image courtesy of Tai Seng



Year of release: 1995 (original series; edited movie released 2002)

Company: ATV

Genre: martial arts

Running time: 120 min.

Director: Lung Shiu-Kee

Script: Lee Yee-Wah, Cheung Kwok-Yuen, Tang Guei-Seem

Action director: Donnie Yen

Producer: Donnie Yen

Stars: Donnie Yen, Joey Meng, Eddy Ko Hung, Lau Chi-Wing

Unrated; contains mild violence

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Fist of Fury

(1995 version)

Fist of Fury

Donnie Yen. Image courtesy of Tai Seng.

To preface this review, I must say that I am not the biggest fan of Bruce Lee's original Fist of Fury (aka The Chinese Connection), which would probably get me lynched by the majority of Lee fanboys. But I find the movie outside of the admittedly good fight scenes boring and plodding. I'm sure the theme of Chinese pride and nationalism is mostly lost on this gweilo, but even if Lee was doing Shakespeare, it probably would have fallen flat due to Lo Wei's inept direction. To that end, surpringly, I enjoyed Donnie Yen's new take on the film. Even though it's nothing great, it's at least more fun than the original snoozefest.

I'm sure most of you know the basic plot of this movie -- Donnie Yen plays Chen Jun, who is the best student of the Wu Yen martial arts school. During the Japanese occupation of Shanghai, Wu Yen and the other schools try to put their differences aside to combat the Japanese. After his sifu (Eddy Ko Hung) is killed during a match with a Japanese fighter, Chen Jun suspects foul play and eventually unravels a plot that shows just how far the Japanese are willing to go to conquer China.

The major difference between this and the original version is that Yen's take was actually a thrity-episode TV series before being edited down to this two-hour film. As such, there are holes in this movie where characters come and go with little explanation. Those who have not seen the original may become lost as to who's fighting who and what exactly is going on. The "series" style also impacts the film in other ways; the longer format (and the differences in movie-goer versus TV-viewers' tastes) create a kind of soap opera atmosphere. While this might work on the small screen in smaller doses, in a movie format, the acting comes off as amateurish at times. Also, despite the series having a HK$45 million (US$6.5 million) budget, at times it looks incredibly cheap, as it is shot on video and uses some cheesy "special" effects.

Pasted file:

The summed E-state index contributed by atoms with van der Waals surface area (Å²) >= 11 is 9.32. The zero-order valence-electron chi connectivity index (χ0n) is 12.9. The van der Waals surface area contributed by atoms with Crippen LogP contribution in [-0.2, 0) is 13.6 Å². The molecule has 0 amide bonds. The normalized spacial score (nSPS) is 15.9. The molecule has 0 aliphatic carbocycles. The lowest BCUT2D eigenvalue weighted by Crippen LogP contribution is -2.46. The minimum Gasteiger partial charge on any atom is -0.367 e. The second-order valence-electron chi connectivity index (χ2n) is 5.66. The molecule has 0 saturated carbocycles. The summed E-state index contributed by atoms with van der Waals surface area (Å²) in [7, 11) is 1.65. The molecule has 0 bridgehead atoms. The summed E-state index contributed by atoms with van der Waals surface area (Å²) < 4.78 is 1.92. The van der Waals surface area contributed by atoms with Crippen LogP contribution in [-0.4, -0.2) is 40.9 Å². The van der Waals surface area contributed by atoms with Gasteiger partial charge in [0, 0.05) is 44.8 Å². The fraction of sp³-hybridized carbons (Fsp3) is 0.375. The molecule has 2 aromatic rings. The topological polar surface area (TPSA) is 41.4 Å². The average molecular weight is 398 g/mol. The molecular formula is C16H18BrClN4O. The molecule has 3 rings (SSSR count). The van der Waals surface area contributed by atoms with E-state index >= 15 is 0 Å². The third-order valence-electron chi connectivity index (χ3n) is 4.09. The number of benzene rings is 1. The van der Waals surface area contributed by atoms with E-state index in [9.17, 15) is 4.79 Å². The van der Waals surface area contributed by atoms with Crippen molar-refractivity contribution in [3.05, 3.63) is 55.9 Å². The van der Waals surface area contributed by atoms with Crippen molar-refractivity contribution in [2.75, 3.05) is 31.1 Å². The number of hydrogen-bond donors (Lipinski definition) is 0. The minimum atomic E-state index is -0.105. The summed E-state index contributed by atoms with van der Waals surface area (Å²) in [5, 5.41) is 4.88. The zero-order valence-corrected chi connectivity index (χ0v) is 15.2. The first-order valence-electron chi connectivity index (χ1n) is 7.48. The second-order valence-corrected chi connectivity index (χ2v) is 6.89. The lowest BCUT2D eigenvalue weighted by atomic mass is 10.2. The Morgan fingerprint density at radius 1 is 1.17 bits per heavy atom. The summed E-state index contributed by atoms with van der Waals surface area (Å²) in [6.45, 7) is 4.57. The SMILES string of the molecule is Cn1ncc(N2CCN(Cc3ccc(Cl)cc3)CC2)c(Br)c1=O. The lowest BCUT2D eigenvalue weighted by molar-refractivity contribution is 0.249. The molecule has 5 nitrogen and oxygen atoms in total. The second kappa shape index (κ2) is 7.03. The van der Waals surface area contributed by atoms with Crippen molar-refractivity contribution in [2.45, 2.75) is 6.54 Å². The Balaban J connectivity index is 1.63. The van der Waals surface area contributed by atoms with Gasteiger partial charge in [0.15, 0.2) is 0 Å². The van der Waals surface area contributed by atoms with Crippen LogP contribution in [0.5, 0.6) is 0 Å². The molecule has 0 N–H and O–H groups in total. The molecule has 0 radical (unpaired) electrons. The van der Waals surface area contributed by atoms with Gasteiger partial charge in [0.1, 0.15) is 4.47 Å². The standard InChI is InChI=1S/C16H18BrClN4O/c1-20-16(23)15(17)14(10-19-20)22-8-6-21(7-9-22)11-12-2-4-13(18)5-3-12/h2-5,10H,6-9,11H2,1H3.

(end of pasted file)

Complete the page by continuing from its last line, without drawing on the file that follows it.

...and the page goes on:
Fist of Fury

Eddy Ko Hung. Image courtesy of Tai Seng.

Despite these drawbacks, Fist of Fury is still enjoyable viewing material. I grew to like the characters as the film went on, especially Donnie Yen's work as Chen Jun. I've always thought of Yen as one of the more under-rated talents in Hong Kong, who often is his own worst enemy, but Fist of Fury shows that Yen can do good acting work with the proper director. He uses some Bruce Lee-isms, but adds enough of his own into Chen Jun to make it more of a real character versus a cheap Bruce Lee knock-off.

Action-wise, the film is a mixed bag. The fights (directed by Yen) are staged well and are exciting in parts, but they tend to overuse fast and slow motion. The fast-motion is especially unsettling. I get what Yen was trying to do -- show how fast the attacks are -- but the action is so undercranked that it comes off as almost comical, or just plain illogical. Still, in these days of heavy wire and computer use, it was nice seeing some (relatively) old-fashioned ass-beating, and there are a few scenes (such as one where Chen Jun battles a group of masked Japanese assassins) that are really outstanding.

I really can't say how much fans of the original Fist of Fury will enjoy this version; I will say that it is immensely better than the crop of Bruce Lee clones that came after his death. While it is almost absurdly melodramatic in parts, there is a sort of charm running through the film brought about through the actors' performances that makes Fist of Fury a worthy viewing for martial arts fans. The heaping doses of oldschool-style whoopass don't hurt either.

Fist of Fury

Donnie Yen. Image courtesy of Tai Seng.